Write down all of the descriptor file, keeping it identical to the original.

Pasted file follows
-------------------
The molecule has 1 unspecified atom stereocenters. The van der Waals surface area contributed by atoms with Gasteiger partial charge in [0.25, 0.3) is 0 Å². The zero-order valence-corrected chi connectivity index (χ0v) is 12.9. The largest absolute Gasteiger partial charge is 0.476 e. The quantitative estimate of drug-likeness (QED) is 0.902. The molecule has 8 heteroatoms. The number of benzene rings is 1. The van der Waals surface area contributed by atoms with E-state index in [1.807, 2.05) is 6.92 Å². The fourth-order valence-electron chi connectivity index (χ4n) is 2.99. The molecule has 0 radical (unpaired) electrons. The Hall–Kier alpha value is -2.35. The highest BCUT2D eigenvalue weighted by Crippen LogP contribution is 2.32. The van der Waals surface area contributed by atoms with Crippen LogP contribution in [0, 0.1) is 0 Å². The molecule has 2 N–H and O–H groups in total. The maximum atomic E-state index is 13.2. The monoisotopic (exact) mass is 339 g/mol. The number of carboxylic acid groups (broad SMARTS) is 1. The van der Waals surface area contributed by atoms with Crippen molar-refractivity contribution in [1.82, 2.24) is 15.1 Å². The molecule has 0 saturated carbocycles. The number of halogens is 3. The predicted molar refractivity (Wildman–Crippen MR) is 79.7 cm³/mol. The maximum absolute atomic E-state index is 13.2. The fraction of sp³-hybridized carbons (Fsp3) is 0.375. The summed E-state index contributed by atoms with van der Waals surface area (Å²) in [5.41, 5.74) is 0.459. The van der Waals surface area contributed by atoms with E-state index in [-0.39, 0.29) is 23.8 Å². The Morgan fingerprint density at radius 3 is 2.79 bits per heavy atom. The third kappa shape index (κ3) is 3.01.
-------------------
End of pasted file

The molecule has 1 unspecified atom stereocenters. The van der Waals surface area contributed by atoms with Gasteiger partial charge in [0.25, 0.3) is 0 Å². The zero-order valence-corrected chi connectivity index (χ0v) is 12.9. The largest absolute Gasteiger partial charge is 0.476 e. The quantitative estimate of drug-likeness (QED) is 0.902. The molecule has 8 heteroatoms. The number of benzene rings is 1. The van der Waals surface area contributed by atoms with E-state index in [1.807, 2.05) is 6.92 Å². The fourth-order valence-electron chi connectivity index (χ4n) is 2.99. The molecule has 0 radical (unpaired) electrons. The Hall–Kier alpha value is -2.35. The highest BCUT2D eigenvalue weighted by Crippen LogP contribution is 2.32. The van der Waals surface area contributed by atoms with Crippen LogP contribution in [0, 0.1) is 0 Å². The molecule has 2 N–H and O–H groups in total. The maximum atomic E-state index is 13.2. The monoisotopic (exact) mass is 339 g/mol. The number of carboxylic acid groups (broad SMARTS) is 1. The van der Waals surface area contributed by atoms with Crippen molar-refractivity contribution in [1.82, 2.24) is 15.1 Å². The molecule has 0 saturated carbocycles. The number of halogens is 3. The predicted molar refractivity (Wildman–Crippen MR) is 79.7 cm³/mol. The maximum absolute atomic E-state index is 13.2. The fraction of sp³-hybridized carbons (Fsp3) is 0.375. The summed E-state index contributed by atoms with van der Waals surface area (Å²) in [5.41, 5.74) is 0.459. The van der Waals surface area contributed by atoms with E-state index in [-0.39, 0.29) is 23.8 Å². The Morgan fingerprint density at radius 3 is 2.79 bits per heavy atom. The third kappa shape index (κ3) is 3.01.